Queensland first: Brewery launches 'bread beer'
A QUEENSLAND brewery has launched a beer made from bread.
It's a first for Queensland and if you want a taste, you'll have to be quick.
There's only 1050 litres and the brew is a limited edition.
Ipswich's 4Hearts brewing used bread that would have otherwise gone to landfill to make the new beverage called Daily Bread.
The new beer was launched tonight to coincide with the start of a three-day waste conference being held at the North Ipswich Workshops Rail Museum.
Head brewer Kenneth Friend said 80kg of bread was chopped into tiny cubes, toasted and mixed with malt to make the 4 per cent Belgian-style ale.
He said the idea for the name came from monks.
"Belgium monks brewed beer in the monasteries for Lent," Mr Friend said.
"They weren't allowed to eat, but they were allowed to drink beer to sustain them.
"The idea is getting their daily bread through the beer, hence the name Daily Bread."
The beer was designed to show how food, such as stale or unsold bread, could be repurposed instead of going to landfill. And that's not the only way Ipswich's boutique brewery recycles; it also donates spent grain to farmers in Pine Mountain to help feed a small flock of sheep.
"Just because something has hit its expiry, doesn't mean it's a product that can't be used anymore," Mr Friend said.
Daily Bread will be served tonight at a meet and greet for the waste conference and will be released to the public, at the Pumpyard Brewery on 88 Limestone St, in the coming days.
Key stakeholders gather to discuss waste industry's future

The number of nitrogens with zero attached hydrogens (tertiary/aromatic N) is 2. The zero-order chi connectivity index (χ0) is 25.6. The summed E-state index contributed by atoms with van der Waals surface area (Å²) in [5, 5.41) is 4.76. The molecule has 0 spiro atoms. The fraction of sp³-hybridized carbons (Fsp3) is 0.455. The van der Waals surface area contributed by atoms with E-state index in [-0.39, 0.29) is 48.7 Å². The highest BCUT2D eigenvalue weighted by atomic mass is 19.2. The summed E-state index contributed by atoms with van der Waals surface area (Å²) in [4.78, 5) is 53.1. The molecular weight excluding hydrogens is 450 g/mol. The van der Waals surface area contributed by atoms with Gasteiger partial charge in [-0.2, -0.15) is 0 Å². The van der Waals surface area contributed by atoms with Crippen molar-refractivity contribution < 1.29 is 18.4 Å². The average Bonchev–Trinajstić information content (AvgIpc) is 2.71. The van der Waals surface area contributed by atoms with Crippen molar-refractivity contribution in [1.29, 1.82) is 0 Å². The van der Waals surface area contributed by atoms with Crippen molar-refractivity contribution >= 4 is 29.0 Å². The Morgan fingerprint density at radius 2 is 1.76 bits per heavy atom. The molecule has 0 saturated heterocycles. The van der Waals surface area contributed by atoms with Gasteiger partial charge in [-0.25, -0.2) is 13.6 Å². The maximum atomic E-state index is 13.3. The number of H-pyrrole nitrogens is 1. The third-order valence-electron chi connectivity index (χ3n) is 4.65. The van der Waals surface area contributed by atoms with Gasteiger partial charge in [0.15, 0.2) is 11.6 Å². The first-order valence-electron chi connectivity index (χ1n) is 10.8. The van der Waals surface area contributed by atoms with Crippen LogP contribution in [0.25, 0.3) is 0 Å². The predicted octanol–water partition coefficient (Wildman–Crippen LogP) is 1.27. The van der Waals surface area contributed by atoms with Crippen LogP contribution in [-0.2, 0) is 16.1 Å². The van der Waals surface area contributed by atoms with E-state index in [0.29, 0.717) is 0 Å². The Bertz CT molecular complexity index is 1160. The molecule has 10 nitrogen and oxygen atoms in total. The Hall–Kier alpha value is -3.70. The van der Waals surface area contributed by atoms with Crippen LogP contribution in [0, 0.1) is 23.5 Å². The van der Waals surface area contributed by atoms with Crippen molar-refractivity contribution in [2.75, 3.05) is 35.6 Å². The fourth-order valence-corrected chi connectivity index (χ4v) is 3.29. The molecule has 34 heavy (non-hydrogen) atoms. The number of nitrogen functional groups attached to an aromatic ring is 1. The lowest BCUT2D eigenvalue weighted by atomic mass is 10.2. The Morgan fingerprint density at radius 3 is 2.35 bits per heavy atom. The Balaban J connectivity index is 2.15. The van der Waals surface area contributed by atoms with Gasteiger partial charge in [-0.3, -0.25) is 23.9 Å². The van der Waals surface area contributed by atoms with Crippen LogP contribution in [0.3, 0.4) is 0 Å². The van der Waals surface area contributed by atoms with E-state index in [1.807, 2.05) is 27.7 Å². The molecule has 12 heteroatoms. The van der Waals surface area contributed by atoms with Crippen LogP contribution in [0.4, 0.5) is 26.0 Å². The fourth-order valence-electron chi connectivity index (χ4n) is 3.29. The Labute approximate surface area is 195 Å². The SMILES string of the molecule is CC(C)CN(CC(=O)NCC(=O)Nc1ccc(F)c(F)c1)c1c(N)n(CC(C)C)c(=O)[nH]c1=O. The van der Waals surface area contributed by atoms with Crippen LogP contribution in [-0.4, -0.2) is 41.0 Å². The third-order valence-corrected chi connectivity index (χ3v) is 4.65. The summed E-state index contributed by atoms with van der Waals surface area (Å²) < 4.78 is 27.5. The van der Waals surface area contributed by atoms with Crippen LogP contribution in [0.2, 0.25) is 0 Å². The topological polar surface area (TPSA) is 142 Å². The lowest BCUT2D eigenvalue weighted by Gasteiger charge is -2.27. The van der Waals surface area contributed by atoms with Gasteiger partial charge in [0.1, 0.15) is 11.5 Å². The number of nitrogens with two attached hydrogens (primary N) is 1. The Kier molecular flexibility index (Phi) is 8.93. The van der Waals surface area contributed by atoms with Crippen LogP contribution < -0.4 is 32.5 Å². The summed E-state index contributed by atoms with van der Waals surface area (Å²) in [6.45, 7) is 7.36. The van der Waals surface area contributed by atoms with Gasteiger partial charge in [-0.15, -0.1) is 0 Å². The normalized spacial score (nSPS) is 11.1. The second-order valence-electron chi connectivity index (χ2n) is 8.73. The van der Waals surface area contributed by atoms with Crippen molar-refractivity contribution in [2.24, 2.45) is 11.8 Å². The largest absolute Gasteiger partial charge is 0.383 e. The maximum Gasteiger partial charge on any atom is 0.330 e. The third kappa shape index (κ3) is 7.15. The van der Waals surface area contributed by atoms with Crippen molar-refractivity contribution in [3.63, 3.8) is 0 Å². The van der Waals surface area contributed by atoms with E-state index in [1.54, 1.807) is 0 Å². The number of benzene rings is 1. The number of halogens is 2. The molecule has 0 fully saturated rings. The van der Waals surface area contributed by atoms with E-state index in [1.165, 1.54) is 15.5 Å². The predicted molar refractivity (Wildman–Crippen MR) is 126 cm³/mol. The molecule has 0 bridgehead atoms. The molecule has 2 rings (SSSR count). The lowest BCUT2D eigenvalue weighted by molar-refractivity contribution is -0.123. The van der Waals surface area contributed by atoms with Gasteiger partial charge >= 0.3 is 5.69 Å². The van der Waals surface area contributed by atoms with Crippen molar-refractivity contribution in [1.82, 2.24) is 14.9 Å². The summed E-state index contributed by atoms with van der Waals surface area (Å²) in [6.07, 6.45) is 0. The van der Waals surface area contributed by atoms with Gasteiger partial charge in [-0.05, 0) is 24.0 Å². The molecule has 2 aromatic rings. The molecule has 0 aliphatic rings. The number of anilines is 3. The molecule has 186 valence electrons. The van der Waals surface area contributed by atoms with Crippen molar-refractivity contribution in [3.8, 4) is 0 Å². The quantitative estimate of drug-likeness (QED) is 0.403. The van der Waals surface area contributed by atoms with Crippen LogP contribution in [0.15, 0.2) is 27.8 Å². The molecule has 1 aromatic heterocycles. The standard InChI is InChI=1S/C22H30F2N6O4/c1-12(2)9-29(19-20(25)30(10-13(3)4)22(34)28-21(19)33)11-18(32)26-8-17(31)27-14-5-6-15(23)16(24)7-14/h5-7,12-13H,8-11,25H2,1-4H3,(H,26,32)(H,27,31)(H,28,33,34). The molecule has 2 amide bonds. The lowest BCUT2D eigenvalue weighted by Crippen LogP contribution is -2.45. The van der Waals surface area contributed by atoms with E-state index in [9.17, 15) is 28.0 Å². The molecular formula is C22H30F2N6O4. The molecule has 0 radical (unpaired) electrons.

A GROUNDBREAKING convention focusing on solving Queensland's waste issues is under way at the Workshops Rail Museum in Ipswich.
The three-day event, Future Waste Resources Convention 2018, will focus on the future of waste and recycling. It is the largest event of its type ever held in Queensland and began last night.
More than 250 people registered to attend. including key stakeholders, such as waste companies, the waste industry, researchers and state and local government representatives.
Topics covered will include the potential for energy from waste facilities, maximising existing waste streams - such as turning discarded or unsold vegetables into highly nutritious meals for the elderly, and plastics and recycling in construction.
Head of Waste Recycling Industry Queensland Rick Ralph said it was essential to bring leading stakeholders together, to honestly discuss the industry's challenges and brainstorm solutions.
"This is about what is possible and what is achievable in the future for this industry," Mr Ralph said. "We will be looking at generating energy from waste and, very importantly, we will be looking at how to make kerbside recycling, and recovery of post-consumer products more sustainable."
Plans from waste company Remondis to build an 'energy from waste' facility in Ipswich will also be discussed at the conference.
The waste industry is experiencing a crisis, triggered by China's decision to stop accepting recyclable plastics from around the world.
That crisis was most clearly highlighted in Ipswich when Ipswich City Council sensationally announced it would send all recycling to landfill, after negotiations with its contractor broke down.
The recycling program has since been reinstated.
It's not just China's decision that will impact the waste industry either.
Early next year, the Queensland Government's $70 per tonne waste levy will go live, increasing costs on an industry already grappling with major change.
The more waste is diverted from landfill, the less rubbish will go into the ground, the less fees that will attract from the incoming levy, Mr Ralph said.
Community open day - see how the industry works
- When: Saturday, 9.30am to 1.30pm
- Where: Workshops Rail Museum, North Ipswich
See waste equipment and processes up close and learn more about the energy from waste proposal put forward by Remondis which plans to build an incinerator in Ipswich.
Residents can also dispose of e-waste which will be recycled.